As the deadline of 31 December 2020 for the end of the negotiations between the EU and the UK over trade fast approaches, the world is taken over by another much more serious emergency: Covid-19.
This is something that absolutely no-one could have predicted only six months ago, and even less when the whole Brexit process was put in motion, back in 2016.
It is therefore legitimate, as happens regularly in the public debate, to ask whether Covid-19 will change the positions of the two parties in the Brexit trade talks, maybe bringing an extension of the deadline to reach an agreement.
But answering the question ‘does the Covid-19 crisis make a difference?’ requires us to also answer another couple of related questions: ‘to whom?’ and ‘how?’.
There seems to be, in fact, a lot of clarity already on the stance of the two parties in relation to an extension, and this does not seem to have been affected by the Covid-19 crisis.
Even more clearly, however, the British government has rejected the offer, toughening its position, instead of loosening it, and repeatedly threatening to let the talks end without a deal as the health emergency has progressed.
One might speculate that this is just a negotiating strategy on the side of the UK, designed to maximize its interests before caving in and finally accepting an extension.
Much is indeed at stake for the UK in the course of the three scheduled negotiation rounds, after which, between June and July 2020, the decision to extend the transition period will have to be taken.
There are three main contentious issues dividing the UK and the EU. The most important, and least resolvable is the so-called ‘level playing field’.
This refers to the adoption of the same rules with respect to workers’ rights, environment, brand protection, security and the quality of products.
The EU insists these rules are shared between the two trading partners to avoid any unfair competition on the side of London.
London, on the other hand, wants total freedom to be able to craft its own rules – as this could be an important element of future trade negotiations with other partners, such as the US.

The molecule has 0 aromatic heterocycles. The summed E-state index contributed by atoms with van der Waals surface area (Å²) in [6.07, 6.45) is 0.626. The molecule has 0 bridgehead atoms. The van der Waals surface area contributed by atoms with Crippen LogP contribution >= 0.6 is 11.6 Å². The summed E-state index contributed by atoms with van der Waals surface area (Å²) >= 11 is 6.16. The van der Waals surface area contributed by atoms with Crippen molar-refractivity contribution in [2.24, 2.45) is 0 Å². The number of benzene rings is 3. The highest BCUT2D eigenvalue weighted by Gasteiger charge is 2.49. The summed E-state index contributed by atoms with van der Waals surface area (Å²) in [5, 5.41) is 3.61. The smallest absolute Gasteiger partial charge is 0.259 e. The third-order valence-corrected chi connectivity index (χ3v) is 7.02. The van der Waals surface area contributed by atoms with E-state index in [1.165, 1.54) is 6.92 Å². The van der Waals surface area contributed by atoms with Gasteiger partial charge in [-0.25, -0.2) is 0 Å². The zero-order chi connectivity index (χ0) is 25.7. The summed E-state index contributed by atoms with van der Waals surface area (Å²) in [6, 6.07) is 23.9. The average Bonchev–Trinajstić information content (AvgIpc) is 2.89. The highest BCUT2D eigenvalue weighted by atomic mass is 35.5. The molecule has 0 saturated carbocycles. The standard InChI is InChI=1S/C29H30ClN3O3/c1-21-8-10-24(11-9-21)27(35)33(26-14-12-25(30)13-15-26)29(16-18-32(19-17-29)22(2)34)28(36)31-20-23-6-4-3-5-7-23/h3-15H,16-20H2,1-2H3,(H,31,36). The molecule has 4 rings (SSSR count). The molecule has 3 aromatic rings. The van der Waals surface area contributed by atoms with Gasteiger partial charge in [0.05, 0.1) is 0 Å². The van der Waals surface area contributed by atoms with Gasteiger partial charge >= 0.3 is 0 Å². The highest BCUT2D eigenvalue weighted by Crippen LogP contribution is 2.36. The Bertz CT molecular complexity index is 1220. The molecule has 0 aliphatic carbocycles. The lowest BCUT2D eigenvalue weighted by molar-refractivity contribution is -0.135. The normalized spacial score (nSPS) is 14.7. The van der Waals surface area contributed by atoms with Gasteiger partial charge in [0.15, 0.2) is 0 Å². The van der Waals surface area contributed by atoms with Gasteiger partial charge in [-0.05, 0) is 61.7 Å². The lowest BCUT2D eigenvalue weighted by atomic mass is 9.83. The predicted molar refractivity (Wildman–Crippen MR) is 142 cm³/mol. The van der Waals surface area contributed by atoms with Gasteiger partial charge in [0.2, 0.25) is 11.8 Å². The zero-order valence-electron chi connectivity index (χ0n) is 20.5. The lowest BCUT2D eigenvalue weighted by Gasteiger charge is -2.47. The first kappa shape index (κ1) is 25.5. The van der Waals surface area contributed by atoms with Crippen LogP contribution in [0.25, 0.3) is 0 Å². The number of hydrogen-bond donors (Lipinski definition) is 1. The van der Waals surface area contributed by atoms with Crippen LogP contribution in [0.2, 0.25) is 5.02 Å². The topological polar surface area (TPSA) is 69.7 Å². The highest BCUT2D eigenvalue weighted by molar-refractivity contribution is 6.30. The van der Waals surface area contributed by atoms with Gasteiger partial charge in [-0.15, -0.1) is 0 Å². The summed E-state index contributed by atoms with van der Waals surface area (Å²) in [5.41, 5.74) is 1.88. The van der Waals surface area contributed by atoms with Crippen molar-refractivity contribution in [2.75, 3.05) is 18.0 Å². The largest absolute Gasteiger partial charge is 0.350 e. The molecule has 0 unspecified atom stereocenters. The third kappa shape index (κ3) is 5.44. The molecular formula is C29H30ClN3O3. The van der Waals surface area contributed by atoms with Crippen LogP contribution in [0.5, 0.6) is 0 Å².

The second point of contention is the fight over fishing. The EU would like to keep fairly open access to British waters after Brexit, given their fishing potential.
There are many fishing companies in northern EU countries, as well as in France, for which fishing in British waters is vital. The Johnson government is set to limit the access of foreign commercial fleets to its waters substantially, following to the so-called method of ‘zonal attachment’.
This is an agreement similar to the one already in place between the EU and Norway, which uses annual estimates of the fishing pool to regulate access.
On this issue it is not unlikely that a satisfactory agreement can be found.
Then there is the question of the jurisdiction of the ECJ and of the European Court of Human Rights. The EU insists on preserving the jurisdiction of those two courts for EU citizens and companies in the UK, while the British government is very strongly opposed to this option.
As at least two of those issues are very unlikely to be resolved by 31 December, a no deal seems to be a very distinct possibility, especially in the wake of the crisis of Covid-19.
Indeed, if the UK wants to react effectively and quickly to the economic recession ensuing from the lockdown, it needs to keep as much regulatory freedom as possible. This makes it impossible for the UK to adopt the level playing-field or to continue with the jurisdiction of the European courts.
A V-shaped recovery of the British economy will impinge on the utmost flexibility of the labour market, including in the use of migrants, on the technological revolution of services, especially financial services and fintech, as well as a total commitment by the Bank of England to support the Treasury’s expenditure.
Thus, in answering the question of how the Covid-19 crisis has affected, and will affect, the future trade talks, one can come to the conclusion that, at least for the UK, it makes an extension less viable and a no-deal outcome more likely.
By Leila Simona Talani, professor of International Political Economy at King’s College London.